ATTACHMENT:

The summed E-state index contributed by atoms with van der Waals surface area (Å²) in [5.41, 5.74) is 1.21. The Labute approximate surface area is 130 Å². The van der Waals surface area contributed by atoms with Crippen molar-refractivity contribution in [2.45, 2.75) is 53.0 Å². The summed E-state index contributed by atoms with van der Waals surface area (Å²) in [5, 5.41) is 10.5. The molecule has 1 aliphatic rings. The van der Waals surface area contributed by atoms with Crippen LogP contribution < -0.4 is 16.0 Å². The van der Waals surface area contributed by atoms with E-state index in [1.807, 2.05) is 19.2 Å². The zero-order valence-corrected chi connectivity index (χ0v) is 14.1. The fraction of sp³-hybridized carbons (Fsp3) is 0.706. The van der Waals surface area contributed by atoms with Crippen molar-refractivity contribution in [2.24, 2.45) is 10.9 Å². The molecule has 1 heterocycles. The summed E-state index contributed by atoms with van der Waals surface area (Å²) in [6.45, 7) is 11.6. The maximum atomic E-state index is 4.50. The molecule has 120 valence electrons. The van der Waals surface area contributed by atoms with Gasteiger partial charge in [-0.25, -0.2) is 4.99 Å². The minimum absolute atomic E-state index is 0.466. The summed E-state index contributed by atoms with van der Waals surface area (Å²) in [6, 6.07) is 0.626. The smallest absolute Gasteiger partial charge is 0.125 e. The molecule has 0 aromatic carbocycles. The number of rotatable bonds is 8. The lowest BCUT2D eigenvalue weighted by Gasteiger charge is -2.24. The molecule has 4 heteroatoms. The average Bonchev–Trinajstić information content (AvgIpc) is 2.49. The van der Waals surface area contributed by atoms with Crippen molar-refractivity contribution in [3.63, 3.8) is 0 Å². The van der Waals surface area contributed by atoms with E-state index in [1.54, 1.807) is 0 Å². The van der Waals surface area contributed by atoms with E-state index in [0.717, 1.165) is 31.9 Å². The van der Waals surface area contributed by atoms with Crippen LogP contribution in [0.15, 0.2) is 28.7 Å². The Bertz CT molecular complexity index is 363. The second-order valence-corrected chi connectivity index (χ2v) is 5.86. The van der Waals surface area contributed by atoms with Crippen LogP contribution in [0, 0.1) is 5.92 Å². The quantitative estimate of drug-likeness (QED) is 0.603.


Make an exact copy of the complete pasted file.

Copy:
The summed E-state index contributed by atoms with van der Waals surface area (Å²) in [5.41, 5.74) is 1.21. The Labute approximate surface area is 130 Å². The van der Waals surface area contributed by atoms with Crippen molar-refractivity contribution in [2.45, 2.75) is 53.0 Å². The summed E-state index contributed by atoms with van der Waals surface area (Å²) in [5, 5.41) is 10.5. The molecule has 1 aliphatic rings. The van der Waals surface area contributed by atoms with Crippen LogP contribution < -0.4 is 16.0 Å². The van der Waals surface area contributed by atoms with E-state index in [1.807, 2.05) is 19.2 Å². The zero-order valence-corrected chi connectivity index (χ0v) is 14.1. The fraction of sp³-hybridized carbons (Fsp3) is 0.706. The van der Waals surface area contributed by atoms with Crippen molar-refractivity contribution in [2.24, 2.45) is 10.9 Å². The molecule has 1 heterocycles. The summed E-state index contributed by atoms with van der Waals surface area (Å²) in [6.45, 7) is 11.6. The maximum atomic E-state index is 4.50. The molecule has 120 valence electrons. The van der Waals surface area contributed by atoms with Gasteiger partial charge in [-0.25, -0.2) is 4.99 Å². The minimum absolute atomic E-state index is 0.466. The summed E-state index contributed by atoms with van der Waals surface area (Å²) in [6, 6.07) is 0.626. The smallest absolute Gasteiger partial charge is 0.125 e. The molecule has 0 aromatic carbocycles. The number of rotatable bonds is 8. The lowest BCUT2D eigenvalue weighted by Gasteiger charge is -2.24. The molecule has 4 heteroatoms. The average Bonchev–Trinajstić information content (AvgIpc) is 2.49. The van der Waals surface area contributed by atoms with Crippen molar-refractivity contribution in [3.63, 3.8) is 0 Å². The van der Waals surface area contributed by atoms with E-state index in [1.54, 1.807) is 0 Å². The van der Waals surface area contributed by atoms with E-state index in [0.717, 1.165) is 31.9 Å². The van der Waals surface area contributed by atoms with Crippen LogP contribution in [0.15, 0.2) is 28.7 Å². The Bertz CT molecular complexity index is 363. The second-order valence-corrected chi connectivity index (χ2v) is 5.86. The van der Waals surface area contributed by atoms with Crippen LogP contribution in [0, 0.1) is 5.92 Å². The quantitative estimate of drug-likeness (QED) is 0.603.